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Discussion Starter · #10 ·
Thanks everyone..as always some great insights & invaluable advice..
I'm going to hold out & get both springs & valves i think ..& do it all at once
 

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Thanks everyone..as always some great insights & invaluable advice..
I'm going to hold out & get both springs & valves i think ..& do it all at once
Thats what I did....And well worth the wait!! And if you do the Rear it will be like a New Bike!
 

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Let me say this about the stock springs: I have heard that the progressive rate is 65/85. Since I was changing mine anyway, I didn't bother to calculate it out. But I did calculate the travel available on the lower rate portion. It's actually less than an inch. So , if you're not really light you should be able to preload most of the lower rate right out of the equation. If you compress any progressive or dual rate spring, watch it and you will notice the lower rate spring section will collapse first, turning it in to a spacer. To save money, you could even add a spacer to the spring if necessary to get the proper sag. Most of the travel will still be available. Springs are a hundred bucks, and I understand not having spare cash. Spending time setting your forks up as best you can with fresh oil will still be a noticeable improvement.
in my 41mm non adj showa currenly fitted to my m750 i have cut down std srpings from something, not sure if they're monster or ss, possibly the same. with the close ssection cut off they tested at 0.83 from memory.

i just cut them, then heated the cut end to bend and close it then ground the end flat like a std spring.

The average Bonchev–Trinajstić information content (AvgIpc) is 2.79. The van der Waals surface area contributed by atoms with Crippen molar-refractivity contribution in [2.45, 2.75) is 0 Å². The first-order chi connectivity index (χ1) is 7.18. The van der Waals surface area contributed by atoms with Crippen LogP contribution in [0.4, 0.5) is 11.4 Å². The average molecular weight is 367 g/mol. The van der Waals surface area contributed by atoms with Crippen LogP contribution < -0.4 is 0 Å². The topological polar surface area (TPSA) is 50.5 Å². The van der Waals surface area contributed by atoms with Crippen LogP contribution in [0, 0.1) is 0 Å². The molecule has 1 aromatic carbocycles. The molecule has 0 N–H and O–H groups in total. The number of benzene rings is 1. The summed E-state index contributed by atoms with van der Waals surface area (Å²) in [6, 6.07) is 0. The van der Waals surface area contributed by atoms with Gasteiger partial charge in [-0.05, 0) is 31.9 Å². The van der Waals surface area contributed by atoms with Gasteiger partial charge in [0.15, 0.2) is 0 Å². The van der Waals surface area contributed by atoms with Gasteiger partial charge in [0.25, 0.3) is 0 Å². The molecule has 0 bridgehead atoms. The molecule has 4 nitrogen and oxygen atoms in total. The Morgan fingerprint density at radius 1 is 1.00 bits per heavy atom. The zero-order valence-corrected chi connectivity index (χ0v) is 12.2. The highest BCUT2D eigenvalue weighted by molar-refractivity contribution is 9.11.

i recall a suspension person telling me that a dual or progressive spring that has used up its softer section will feel harsher than a single rate spring even if the rate is similar. possibly due to the preload required and the fact that the whole springs is compresed somewhat by the extra preload. dunno now.
 

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Yes, right. There will be a little less travel available as far as spring travel goes. May feel a bit harsher on big bumps. Ideally, spring travel available should exceed fork leg available travel by a bit, and if they don't , they will be harsher on rough roads. I was surprised that my Racetech springs still required quite a bit of spacer, but I assume they took total travel available in to consideration.
 

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the travel won't change, that's set by the maximum cartridge length. you just preload the springs as required using longer spacers. on things with adj preload 10mm is a good start, if not 15 - 20mm.
 

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Brad, I guess I didn't explain well. I just meant coil bind should not be the limiting factor. Ideally ther should be spring travel left when the fork tube or cartridge runs out of mechanical travel, or harshness will result prematurely as rate builds. Sorry for the misunderstanding.